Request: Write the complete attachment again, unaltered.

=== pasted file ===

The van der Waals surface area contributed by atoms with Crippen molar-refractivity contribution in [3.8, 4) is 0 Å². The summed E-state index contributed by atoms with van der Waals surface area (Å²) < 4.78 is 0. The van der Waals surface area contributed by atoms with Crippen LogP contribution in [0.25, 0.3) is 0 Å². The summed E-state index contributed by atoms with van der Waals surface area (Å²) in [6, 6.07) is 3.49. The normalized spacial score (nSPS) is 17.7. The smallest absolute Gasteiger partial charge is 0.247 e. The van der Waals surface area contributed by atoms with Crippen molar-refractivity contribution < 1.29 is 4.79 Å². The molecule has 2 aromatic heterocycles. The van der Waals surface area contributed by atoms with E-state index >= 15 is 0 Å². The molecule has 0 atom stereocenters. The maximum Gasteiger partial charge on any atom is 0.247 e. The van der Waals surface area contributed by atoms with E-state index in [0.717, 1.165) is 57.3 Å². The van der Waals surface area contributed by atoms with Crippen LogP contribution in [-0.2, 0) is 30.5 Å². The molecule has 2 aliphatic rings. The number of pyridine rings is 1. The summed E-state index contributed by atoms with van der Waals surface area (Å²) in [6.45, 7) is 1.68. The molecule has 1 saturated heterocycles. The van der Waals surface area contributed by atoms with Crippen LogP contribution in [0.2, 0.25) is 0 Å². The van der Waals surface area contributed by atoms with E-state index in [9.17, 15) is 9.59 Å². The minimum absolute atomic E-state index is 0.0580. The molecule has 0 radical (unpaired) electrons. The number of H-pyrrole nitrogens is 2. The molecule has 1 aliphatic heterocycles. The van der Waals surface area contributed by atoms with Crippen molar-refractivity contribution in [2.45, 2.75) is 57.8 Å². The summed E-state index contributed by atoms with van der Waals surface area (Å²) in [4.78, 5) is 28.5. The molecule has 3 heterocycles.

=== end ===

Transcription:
The van der Waals surface area contributed by atoms with Crippen molar-refractivity contribution in [3.8, 4) is 0 Å². The summed E-state index contributed by atoms with van der Waals surface area (Å²) < 4.78 is 0. The van der Waals surface area contributed by atoms with Crippen LogP contribution in [0.25, 0.3) is 0 Å². The summed E-state index contributed by atoms with van der Waals surface area (Å²) in [6, 6.07) is 3.49. The normalized spacial score (nSPS) is 17.7. The smallest absolute Gasteiger partial charge is 0.247 e. The van der Waals surface area contributed by atoms with Crippen molar-refractivity contribution < 1.29 is 4.79 Å². The molecule has 2 aromatic heterocycles. The van der Waals surface area contributed by atoms with E-state index >= 15 is 0 Å². The molecule has 0 atom stereocenters. The maximum Gasteiger partial charge on any atom is 0.247 e. The van der Waals surface area contributed by atoms with E-state index in [0.717, 1.165) is 57.3 Å². The van der Waals surface area contributed by atoms with Crippen LogP contribution in [-0.2, 0) is 30.5 Å². The molecule has 2 aliphatic rings. The number of pyridine rings is 1. The summed E-state index contributed by atoms with van der Waals surface area (Å²) in [6.45, 7) is 1.68. The molecule has 1 saturated heterocycles. The van der Waals surface area contributed by atoms with Crippen LogP contribution in [0.2, 0.25) is 0 Å². The van der Waals surface area contributed by atoms with E-state index in [9.17, 15) is 9.59 Å². The minimum absolute atomic E-state index is 0.0580. The molecule has 0 radical (unpaired) electrons. The number of H-pyrrole nitrogens is 2. The molecule has 1 aliphatic heterocycles. The van der Waals surface area contributed by atoms with Crippen molar-refractivity contribution in [2.45, 2.75) is 57.8 Å². The summed E-state index contributed by atoms with van der Waals surface area (Å²) in [4.78, 5) is 28.5. The molecule has 3 heterocycles.